An example of co-naming a section of a street is the Bensonhurst portion of 18th Avenue, which is also “Cristoforo Colombo Boulevard.” I can understand honoring Christopher Columbus, although we already have Columbus Avenue, Columbus Circle, Columbus Park, etc. However, what purpose does renaming part of 13th Avenue “Dyker Heights Boulevard” accomplish? Is it such a major destination that it aids travelers? Ocean Parkway is the major street used to get to the ocean. Any number of streets will take you to Dyker Heights. Very few co-names lessen confusion. One that does is the co-naming of parts of Boerum Place and Adams Street to Brooklyn Bridge Boulevard, the primary route to that bridge. (Just pray the Brooklyn Bridge is never renamed the Bloomberg Bridge.)
Some re-namings do not catch on, and sign co-naming creates confusion for drivers. First, because the signs look exactly like regular street signs, being the same size and using the same font and color. Second, when the real street sign falls off and is not replaced for years, we are just left with the co-name, as was the case at the corner of Emmons Avenue and Lena Cymbrowitz Way (i.e. Sheepshead Bay Road). Now, only faded Emmons Avenue signs remain, as you can see in the accompanying photo.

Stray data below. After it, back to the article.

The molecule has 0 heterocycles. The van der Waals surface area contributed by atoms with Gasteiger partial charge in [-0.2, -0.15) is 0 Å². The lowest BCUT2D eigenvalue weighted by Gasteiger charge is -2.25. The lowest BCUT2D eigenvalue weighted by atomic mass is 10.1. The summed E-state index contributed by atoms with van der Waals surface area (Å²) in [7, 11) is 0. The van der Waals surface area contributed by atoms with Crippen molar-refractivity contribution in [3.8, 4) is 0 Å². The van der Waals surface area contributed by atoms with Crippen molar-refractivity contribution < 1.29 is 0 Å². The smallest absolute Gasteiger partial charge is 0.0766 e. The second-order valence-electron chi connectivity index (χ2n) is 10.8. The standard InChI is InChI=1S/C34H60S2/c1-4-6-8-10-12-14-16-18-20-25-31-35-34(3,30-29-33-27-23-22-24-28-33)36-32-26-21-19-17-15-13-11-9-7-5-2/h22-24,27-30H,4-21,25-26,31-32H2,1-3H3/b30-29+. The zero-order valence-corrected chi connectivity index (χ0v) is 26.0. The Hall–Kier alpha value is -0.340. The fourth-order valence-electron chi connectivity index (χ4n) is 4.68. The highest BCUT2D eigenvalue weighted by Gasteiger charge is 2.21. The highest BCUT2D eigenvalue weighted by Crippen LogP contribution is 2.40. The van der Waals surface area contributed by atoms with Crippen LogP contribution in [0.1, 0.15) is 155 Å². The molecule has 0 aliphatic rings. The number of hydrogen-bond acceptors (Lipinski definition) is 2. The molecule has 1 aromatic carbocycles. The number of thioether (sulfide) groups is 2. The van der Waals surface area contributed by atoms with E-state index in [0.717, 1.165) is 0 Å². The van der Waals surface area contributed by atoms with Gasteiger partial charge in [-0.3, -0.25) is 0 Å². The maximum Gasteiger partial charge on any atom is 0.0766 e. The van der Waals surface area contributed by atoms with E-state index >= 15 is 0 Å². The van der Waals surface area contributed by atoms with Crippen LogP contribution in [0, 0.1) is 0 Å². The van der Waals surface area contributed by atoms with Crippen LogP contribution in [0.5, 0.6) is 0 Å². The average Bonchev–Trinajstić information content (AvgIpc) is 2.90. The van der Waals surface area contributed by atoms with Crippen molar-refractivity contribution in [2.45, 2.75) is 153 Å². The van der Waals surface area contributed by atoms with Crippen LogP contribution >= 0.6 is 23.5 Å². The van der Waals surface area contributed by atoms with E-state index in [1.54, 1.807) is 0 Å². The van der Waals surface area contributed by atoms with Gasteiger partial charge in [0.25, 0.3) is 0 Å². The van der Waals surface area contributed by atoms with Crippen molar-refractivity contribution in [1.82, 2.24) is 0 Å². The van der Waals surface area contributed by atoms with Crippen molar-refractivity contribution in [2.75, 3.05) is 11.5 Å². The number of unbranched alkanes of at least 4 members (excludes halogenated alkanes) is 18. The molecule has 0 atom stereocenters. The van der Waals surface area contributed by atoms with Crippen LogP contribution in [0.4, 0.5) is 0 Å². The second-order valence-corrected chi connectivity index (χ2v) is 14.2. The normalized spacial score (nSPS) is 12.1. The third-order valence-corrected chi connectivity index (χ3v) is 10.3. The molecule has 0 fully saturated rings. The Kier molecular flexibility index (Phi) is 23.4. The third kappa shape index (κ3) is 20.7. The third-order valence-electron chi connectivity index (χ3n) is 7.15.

It would be easier to realize you missed your turn onto Pennsylvania Avenue if there were no sign at all rather than only a sign for the co-named street (Granville Payne Avenue). Co-names also do not appear on maps.
Hazards exist on our parkways and expressways where virtually every road has two names. Imagine you are on the BQE (Gowanus) going south and exit for the Belt Parkway. The first sign you see after exiting is a large green sign naming the road “Leif Ericson Drive.” To further add to your confusion, another large sign, “POW / MIA Memorial Highway” is nearby. The entire Belt Parkway does not have a single sign stating the real name of the highway you are on, except for a westbound directional sign near JFK telling you to bear left for the Belt Parkway.